Was Fast X Good?
Movies have been a part of our entertainment spectrum since 1903 when The Great Train Robbery was released. It was a silent action movie about (spoiler alert) a train robbery.
Since that humble beginning, there has been a broad range of films, from epic blockbusters to minor projects that got canceled before filming. The genres include action, western, horror, animated, fantasy, thriller, crime, etc.
Movies are a popular pastime for most people, and I watch at least five per week. As proof of my obsession, I have rated (put stars on) 3,706 Netflix DVD titles. Side note: Netflix is discontinuing its DVD service. Bummer!
Since 1998, I regularly visit the same movie theater with my friends on Thursday nights. We have a simple routine. Eat dinner at one of five regular restaurants and then pick a film to watch.
On May eleventh, we watched the movie Fast X. It was the tenth in the Fast and The Furious franchise. Like most action movies, there were epic car chases, guns, beautiful girls, over-the-top effects, epic locations, and dramatic confrontations. I had a so-so reaction to the previous films and watched this one with modest expectations.
We have a moviegoing tradition of applying a letter grade at the film’s end. Usually, we all agree, but sometimes there are radical differences. That evening, our rating ranged from C to a D+.
Why did this film receive such low grades? I don’t appreciate trashing artistic creations that many people worked hard on, so I will tread lightly with my answer. The big problem was that they modeled the villain after the Joker from the 1966 Batman television show, so he was impossible to take seriously. The plot was confusing, unrealistic, and there were many holes.
I can sum the problems up with the tagline (equivalent to when Arnold Schwarzenegger says, “I’ll be back”) “You made one mistake. You never took my car.” What does that mean? All four of us did not know. After the movie, I searched the internet and learned that many other viewers were also confused. A super-fan translated, “If you had tried to steal my car, that would have upset me, and I would have come after you harder.” Wow, that was a leap that even Evel Knievel could not jump. Why didn’t he say, “I’m a better driver.” “I’m so furious right now.” “Nobody can beat me.”
Not every film is perfect, but I did not want to explore that topic. When we saw the film, the theater was packed. The audience’s reaction (except us) was universal. BEST MOVIE EVER! Many people clapped at the end. Were we watching the same screen?
Most audience members talked through the credits about the fantastic plot and how much they looked forward to the next. As we were leaving, five people said they would see the movie in the theater again.
My adverse reaction should be a simple “not my cup of tea.” Meaning that people like what they like and hate what they do not. For example, I enjoyed the movie Super Troopers, and most viewers hated it. On the other side of that coin, I was not too fond of The Da Vinci Code, and many viewers felt it was a powerful movie with an epic plot that spanned the globe.
It is perfectly fine not to like a movie that other people enjoy. Creators take risks, and sometimes they fail. And I concede that Fast X had several wonderful scenes.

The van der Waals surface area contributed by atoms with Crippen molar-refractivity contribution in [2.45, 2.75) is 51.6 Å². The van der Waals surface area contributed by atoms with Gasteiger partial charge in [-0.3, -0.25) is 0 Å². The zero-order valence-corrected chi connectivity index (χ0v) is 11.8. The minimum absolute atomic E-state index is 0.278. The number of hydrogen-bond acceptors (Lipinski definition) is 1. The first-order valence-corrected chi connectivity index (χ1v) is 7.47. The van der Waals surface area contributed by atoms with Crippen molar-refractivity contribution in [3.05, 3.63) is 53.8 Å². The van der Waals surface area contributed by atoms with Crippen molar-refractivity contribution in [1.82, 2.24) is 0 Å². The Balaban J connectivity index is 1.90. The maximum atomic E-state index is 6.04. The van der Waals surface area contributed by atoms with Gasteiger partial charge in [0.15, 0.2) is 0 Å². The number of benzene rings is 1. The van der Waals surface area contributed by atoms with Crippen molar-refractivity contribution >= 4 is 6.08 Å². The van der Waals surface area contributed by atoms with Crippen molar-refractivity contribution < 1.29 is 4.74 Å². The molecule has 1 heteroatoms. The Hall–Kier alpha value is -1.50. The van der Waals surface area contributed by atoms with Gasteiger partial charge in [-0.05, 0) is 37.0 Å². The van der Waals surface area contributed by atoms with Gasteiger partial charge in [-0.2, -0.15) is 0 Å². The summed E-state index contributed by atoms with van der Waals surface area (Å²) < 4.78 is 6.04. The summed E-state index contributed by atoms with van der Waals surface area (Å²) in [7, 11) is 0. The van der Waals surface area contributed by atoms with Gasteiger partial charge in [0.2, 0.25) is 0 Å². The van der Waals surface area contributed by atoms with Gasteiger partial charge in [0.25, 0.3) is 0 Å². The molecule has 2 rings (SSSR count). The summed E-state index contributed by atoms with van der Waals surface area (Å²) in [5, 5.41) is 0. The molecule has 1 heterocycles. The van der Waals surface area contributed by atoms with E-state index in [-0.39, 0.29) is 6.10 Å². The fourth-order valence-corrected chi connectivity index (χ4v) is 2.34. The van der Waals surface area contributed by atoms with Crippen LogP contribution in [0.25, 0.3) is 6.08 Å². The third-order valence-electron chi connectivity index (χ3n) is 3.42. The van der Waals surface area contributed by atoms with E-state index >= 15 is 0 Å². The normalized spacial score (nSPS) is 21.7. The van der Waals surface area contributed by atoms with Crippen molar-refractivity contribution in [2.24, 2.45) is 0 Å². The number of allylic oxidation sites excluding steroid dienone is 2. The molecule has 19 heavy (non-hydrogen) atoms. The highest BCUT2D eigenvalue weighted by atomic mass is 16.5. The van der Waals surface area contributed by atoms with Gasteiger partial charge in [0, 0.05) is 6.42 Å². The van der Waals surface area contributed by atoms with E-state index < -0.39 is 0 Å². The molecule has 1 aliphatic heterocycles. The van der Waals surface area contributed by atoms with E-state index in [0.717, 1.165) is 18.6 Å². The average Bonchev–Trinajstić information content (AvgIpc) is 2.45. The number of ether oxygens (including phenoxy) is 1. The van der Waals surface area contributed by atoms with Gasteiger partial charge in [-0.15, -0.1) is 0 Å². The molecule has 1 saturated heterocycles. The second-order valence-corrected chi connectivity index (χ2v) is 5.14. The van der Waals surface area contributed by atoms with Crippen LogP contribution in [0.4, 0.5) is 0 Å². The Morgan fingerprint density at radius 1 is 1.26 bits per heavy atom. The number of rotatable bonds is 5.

However, I think something else was going on with me. Why didn’t the audience say, “Wow, great special effects! But there were a few issues.” Nobody in the audience (except for my friends) was discussing the glaring issues. This disconnection made me think the problem was with me (us). Perhaps in my old age, I expect more or analyze better. Perhaps I hold plots to a higher standard because of my modest writing ability. I recall loving The Dukes of Hazzard television show as a child and now see it as a poor program. Could being an adult be the issue?
How should I solve my dilemma? I could read reviews to understand why people liked or disliked the film. No, that would be a mistake because all negative reviews point out flaws, no matter how small. My favorite movies also have plot flaws, awful scenes, and errors. Was the audience aware of the issues, and they ignored them? Was this a case of enjoying the previous film, and momentum carried the audience along?
Here is my theory. This movie was too big to fail. Why? The other films in the franchise also had issues because they were supposed to. Fast X is a big action movie about fast driving, as were the prior films. The creators made a summer blockbuster, not a film meant to convey a deep message, such as Schindler’s List.
The problem with me is that I completely missed the film’s point. This was akin to watching a nature documentary and getting disappointed because Arnold Schwarzenegger was not shooting aliens.
I now understand that I went into the theater with the wrong expectations. I should have sat back, enjoyed the kooky dialog and fantastic car chases while ignoring the problems.
So, I have learned that I need to better set my expectations before watching a movie. Fast X was a funny, unrealistic, entertaining action movie and nothing more. That’s probably a good thing.

You’re the best -Bill
June 14, 2023
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